Cassel’s 2010 salary will nearly double Drew Brees


Matt Cassel will earn a 2010 base salary of $11.75 million. This amount trails only Peyton Manning and Brett Favre, two former Super Bowl champions and league MVPs. In fact, of the top-five base salaries among quarterbacks for the upcoming season, a list that includes Carson Palmer and Matt Ryan, Cassel is the only signal caller that has never led his team to the playoffs.

Putting the Chiefs investment more in perspective, consider that Cassel is 14-17 in career starts, suffering twelve of those defeats in 2009. Drew Bress is 23-10 in the same span, playing to near perfection this past season, and earned a Super Bowl victory. Brees is set to receive a base salary of $6.489 million this year.

The numbers and comparisons will undoubtedly be frowned upon, but they are an indication of the work that needs to be done in free agency and the NFL draft if the chiefs expect to make good on their investment. Cassel won 10 games in New England, which equals the amount earned by Tom Brady a year later. The difference is, Cassel’s ten wins as a starter (Patriots 11-5 overall) were not good enough to qualify for the playoffs. Ten wins gave Brady’s Patriots the AFC Eastern crown and a playoff birth.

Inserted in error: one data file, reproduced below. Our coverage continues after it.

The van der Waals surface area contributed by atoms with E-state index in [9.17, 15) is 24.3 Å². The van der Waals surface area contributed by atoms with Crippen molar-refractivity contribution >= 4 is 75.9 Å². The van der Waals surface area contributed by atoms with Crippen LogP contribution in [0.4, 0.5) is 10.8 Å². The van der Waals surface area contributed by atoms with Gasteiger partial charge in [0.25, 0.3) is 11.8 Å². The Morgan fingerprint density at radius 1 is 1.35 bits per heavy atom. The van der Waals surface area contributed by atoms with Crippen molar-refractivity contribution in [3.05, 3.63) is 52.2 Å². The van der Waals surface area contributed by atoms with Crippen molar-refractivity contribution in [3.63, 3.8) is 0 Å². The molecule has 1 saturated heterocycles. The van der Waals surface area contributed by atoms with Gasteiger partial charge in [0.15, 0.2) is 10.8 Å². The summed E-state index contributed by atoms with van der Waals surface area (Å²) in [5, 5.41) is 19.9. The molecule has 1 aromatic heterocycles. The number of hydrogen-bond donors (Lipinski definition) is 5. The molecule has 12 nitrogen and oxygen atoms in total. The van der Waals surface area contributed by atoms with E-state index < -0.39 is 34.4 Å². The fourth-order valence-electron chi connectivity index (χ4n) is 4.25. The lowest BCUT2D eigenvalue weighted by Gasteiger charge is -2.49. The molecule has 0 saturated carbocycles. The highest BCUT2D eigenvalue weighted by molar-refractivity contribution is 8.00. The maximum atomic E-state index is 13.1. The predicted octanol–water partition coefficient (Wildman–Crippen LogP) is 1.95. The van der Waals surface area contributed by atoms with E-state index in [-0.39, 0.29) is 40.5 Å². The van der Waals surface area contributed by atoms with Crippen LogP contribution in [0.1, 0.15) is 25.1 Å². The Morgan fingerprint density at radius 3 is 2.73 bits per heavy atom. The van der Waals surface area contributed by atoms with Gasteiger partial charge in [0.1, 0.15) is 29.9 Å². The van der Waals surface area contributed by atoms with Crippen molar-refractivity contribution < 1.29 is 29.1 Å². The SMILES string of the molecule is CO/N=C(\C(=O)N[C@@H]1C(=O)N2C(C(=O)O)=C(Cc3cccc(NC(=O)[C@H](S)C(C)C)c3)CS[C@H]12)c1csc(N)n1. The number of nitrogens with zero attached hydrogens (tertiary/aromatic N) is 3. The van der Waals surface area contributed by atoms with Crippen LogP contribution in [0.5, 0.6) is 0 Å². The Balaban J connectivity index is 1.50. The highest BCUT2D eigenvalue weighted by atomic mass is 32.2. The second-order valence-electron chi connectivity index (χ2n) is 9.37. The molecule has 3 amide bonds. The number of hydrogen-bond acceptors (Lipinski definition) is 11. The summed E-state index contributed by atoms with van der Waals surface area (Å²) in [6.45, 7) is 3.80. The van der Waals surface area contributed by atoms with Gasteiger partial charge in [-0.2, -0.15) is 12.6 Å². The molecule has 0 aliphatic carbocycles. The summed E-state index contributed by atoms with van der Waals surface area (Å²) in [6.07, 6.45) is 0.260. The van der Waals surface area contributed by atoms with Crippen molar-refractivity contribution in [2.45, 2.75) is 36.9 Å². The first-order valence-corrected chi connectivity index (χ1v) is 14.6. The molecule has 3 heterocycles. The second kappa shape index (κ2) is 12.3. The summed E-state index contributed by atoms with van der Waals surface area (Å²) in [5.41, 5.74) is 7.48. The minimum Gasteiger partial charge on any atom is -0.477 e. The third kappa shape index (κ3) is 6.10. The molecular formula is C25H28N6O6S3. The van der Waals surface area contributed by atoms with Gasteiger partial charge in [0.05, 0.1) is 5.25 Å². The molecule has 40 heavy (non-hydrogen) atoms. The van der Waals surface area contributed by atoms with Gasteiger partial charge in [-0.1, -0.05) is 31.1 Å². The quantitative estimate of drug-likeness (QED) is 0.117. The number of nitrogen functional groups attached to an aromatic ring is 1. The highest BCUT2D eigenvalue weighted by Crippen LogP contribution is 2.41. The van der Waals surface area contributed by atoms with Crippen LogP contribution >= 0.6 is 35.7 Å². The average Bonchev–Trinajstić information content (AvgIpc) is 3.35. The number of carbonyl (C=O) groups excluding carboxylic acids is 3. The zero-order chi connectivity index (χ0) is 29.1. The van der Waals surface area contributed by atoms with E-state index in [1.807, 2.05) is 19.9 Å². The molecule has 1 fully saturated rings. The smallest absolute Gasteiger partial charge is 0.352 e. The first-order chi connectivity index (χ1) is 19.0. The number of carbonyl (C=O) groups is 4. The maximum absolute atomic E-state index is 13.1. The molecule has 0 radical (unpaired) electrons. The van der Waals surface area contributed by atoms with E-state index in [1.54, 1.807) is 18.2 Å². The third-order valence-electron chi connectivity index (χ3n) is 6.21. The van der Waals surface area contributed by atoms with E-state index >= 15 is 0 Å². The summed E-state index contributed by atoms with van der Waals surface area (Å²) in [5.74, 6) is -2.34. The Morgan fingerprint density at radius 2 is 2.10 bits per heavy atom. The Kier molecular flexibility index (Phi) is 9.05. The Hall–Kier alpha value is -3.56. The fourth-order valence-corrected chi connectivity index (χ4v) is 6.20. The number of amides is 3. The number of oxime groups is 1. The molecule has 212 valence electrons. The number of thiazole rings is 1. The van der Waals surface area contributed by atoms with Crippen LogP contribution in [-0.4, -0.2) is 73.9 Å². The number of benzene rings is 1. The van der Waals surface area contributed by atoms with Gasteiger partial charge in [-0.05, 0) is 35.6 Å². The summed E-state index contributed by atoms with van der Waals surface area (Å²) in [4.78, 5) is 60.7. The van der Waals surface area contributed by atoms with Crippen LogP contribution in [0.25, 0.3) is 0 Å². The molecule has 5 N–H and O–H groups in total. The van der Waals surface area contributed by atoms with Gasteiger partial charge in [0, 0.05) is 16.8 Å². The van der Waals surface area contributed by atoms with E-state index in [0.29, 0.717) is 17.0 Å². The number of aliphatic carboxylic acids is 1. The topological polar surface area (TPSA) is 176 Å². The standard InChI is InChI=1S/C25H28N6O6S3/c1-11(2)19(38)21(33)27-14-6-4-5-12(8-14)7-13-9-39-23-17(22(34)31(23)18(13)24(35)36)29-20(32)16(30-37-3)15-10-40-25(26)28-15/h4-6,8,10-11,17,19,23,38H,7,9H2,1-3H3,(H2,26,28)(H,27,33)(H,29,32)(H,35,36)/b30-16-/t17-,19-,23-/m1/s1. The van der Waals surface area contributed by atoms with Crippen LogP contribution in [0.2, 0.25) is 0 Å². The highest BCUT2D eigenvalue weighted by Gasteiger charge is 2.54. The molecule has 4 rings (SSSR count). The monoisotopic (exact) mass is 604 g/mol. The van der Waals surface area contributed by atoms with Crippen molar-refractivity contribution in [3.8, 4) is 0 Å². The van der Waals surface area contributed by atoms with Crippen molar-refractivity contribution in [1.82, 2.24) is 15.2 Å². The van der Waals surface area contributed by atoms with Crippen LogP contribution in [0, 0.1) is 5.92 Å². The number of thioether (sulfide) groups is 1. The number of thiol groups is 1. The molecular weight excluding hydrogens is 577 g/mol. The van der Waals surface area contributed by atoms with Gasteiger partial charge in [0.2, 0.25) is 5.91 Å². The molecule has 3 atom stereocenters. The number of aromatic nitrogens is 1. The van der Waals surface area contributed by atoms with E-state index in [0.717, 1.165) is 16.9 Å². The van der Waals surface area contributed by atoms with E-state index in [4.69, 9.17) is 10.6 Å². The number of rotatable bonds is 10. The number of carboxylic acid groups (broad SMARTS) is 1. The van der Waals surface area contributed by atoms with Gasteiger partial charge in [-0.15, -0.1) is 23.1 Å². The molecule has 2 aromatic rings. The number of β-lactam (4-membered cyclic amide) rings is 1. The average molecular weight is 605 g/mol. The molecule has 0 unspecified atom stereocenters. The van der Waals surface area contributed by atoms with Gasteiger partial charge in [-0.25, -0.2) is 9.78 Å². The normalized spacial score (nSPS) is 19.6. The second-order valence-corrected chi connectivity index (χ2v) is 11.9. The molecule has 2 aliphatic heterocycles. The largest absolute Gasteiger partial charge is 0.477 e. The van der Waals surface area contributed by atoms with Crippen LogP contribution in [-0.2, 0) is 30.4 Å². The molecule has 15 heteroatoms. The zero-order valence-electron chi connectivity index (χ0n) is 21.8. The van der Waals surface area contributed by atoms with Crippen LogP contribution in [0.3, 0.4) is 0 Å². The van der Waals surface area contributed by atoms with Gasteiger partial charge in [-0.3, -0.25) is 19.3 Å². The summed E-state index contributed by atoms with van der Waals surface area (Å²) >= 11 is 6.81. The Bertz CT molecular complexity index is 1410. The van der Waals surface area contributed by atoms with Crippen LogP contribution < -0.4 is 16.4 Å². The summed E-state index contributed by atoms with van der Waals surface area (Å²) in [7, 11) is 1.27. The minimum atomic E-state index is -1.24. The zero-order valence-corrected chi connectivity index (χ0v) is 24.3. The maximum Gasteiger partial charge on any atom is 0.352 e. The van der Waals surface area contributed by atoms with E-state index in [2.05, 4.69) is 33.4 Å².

New England surrounded the quarterback with weapons. In Kansas City, the cupboard is bare. Chiefs receivers led the NFL in dropped passes, which contributed to Cassel’s 55 percent completion rate. Cassel also had little protection, sacked 42 times in sixteen games, tying for fourth most in the league. Together, they pose a lethal combination that brings death to passing statistics and buries hopes of success.

The chiefs saw value in a replacement player, someone who spent the majority of his college and NFL career filling the role of fourth quarter substitute in games already decided. Until they strengthen the supporting cast, and despite the amount of money invested in the former Trojan, this multimillion dollar Cassel is rendered worthless.

Advertisements

~ by Anthony on February 16, 2010.

Leave a Reply

Fill in your details below or click an icon to log in:

WordPress.com Logo

You are commenting using your WordPress.com account. Log Out / Change )

Twitter picture

You are commenting using your Twitter account. Log Out / Change )

Facebook photo

You are commenting using your Facebook account. Log Out / Change )

Google+ photo

You are commenting using your Google+ account. Log Out / Change )

Connecting to %s

 
%d bloggers like this: